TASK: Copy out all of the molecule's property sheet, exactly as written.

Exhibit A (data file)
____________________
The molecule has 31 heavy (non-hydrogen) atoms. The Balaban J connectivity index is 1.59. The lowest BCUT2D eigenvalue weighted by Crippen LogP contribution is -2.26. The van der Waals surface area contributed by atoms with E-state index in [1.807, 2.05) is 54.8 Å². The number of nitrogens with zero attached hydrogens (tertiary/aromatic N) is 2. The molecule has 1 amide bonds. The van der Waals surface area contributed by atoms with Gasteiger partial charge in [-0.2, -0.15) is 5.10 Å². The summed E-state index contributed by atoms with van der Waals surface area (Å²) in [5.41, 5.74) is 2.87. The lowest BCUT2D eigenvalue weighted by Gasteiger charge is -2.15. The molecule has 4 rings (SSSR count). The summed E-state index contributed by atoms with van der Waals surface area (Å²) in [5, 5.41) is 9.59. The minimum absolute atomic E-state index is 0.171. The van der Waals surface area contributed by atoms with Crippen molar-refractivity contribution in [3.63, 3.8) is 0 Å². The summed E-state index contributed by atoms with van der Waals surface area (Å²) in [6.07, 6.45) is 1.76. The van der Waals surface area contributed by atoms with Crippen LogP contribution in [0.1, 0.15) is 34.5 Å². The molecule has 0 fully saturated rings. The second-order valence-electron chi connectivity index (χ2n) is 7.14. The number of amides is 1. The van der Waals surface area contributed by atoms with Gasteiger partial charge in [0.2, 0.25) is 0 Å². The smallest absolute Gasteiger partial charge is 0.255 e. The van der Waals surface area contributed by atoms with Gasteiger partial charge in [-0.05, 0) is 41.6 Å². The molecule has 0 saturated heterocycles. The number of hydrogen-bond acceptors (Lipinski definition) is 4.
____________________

The molecule has 31 heavy (non-hydrogen) atoms. The Balaban J connectivity index is 1.59. The lowest BCUT2D eigenvalue weighted by Crippen LogP contribution is -2.26. The van der Waals surface area contributed by atoms with E-state index in [1.807, 2.05) is 54.8 Å². The number of nitrogens with zero attached hydrogens (tertiary/aromatic N) is 2. The molecule has 1 amide bonds. The van der Waals surface area contributed by atoms with Gasteiger partial charge in [-0.2, -0.15) is 5.10 Å². The summed E-state index contributed by atoms with van der Waals surface area (Å²) in [5.41, 5.74) is 2.87. The lowest BCUT2D eigenvalue weighted by Gasteiger charge is -2.15. The molecule has 4 rings (SSSR count). The summed E-state index contributed by atoms with van der Waals surface area (Å²) in [5, 5.41) is 9.59. The minimum absolute atomic E-state index is 0.171. The van der Waals surface area contributed by atoms with Crippen molar-refractivity contribution in [3.63, 3.8) is 0 Å². The summed E-state index contributed by atoms with van der Waals surface area (Å²) in [6.07, 6.45) is 1.76. The van der Waals surface area contributed by atoms with Crippen LogP contribution in [0.1, 0.15) is 34.5 Å². The molecule has 0 fully saturated rings. The second-order valence-electron chi connectivity index (χ2n) is 7.14. The number of amides is 1. The van der Waals surface area contributed by atoms with Gasteiger partial charge in [0.2, 0.25) is 0 Å². The smallest absolute Gasteiger partial charge is 0.255 e. The van der Waals surface area contributed by atoms with Gasteiger partial charge in [-0.05, 0) is 41.6 Å². The molecule has 0 saturated heterocycles. The number of hydrogen-bond acceptors (Lipinski definition) is 4.